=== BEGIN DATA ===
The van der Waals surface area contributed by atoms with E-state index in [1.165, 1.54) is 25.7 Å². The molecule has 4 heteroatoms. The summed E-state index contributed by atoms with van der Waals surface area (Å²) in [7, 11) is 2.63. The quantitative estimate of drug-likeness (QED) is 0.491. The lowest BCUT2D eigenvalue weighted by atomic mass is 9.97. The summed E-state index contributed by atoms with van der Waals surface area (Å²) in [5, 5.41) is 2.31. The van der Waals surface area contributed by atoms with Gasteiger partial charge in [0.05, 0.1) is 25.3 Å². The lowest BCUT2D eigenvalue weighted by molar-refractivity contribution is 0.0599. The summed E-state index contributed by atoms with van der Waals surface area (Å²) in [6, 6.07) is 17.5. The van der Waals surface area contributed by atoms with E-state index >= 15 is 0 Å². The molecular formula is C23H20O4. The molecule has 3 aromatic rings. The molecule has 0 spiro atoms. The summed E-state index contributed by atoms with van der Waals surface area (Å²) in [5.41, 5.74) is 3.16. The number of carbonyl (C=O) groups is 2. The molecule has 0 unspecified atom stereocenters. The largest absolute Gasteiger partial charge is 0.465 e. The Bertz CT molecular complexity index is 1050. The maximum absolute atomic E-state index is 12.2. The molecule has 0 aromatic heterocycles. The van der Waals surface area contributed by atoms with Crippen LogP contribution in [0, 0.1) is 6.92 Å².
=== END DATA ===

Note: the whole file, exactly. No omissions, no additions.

The van der Waals surface area contributed by atoms with E-state index in [1.165, 1.54) is 25.7 Å². The molecule has 4 heteroatoms. The summed E-state index contributed by atoms with van der Waals surface area (Å²) in [7, 11) is 2.63. The quantitative estimate of drug-likeness (QED) is 0.491. The lowest BCUT2D eigenvalue weighted by atomic mass is 9.97. The summed E-state index contributed by atoms with van der Waals surface area (Å²) in [5, 5.41) is 2.31. The van der Waals surface area contributed by atoms with Gasteiger partial charge in [0.05, 0.1) is 25.3 Å². The lowest BCUT2D eigenvalue weighted by molar-refractivity contribution is 0.0599. The summed E-state index contributed by atoms with van der Waals surface area (Å²) in [6, 6.07) is 17.5. The van der Waals surface area contributed by atoms with E-state index >= 15 is 0 Å². The molecular formula is C23H20O4. The molecule has 3 aromatic rings. The molecule has 0 spiro atoms. The summed E-state index contributed by atoms with van der Waals surface area (Å²) in [5.41, 5.74) is 3.16. The number of carbonyl (C=O) groups is 2. The molecule has 0 unspecified atom stereocenters. The largest absolute Gasteiger partial charge is 0.465 e. The Bertz CT molecular complexity index is 1050. The maximum absolute atomic E-state index is 12.2. The molecule has 0 aromatic heterocycles. The van der Waals surface area contributed by atoms with Crippen LogP contribution in [0, 0.1) is 6.92 Å².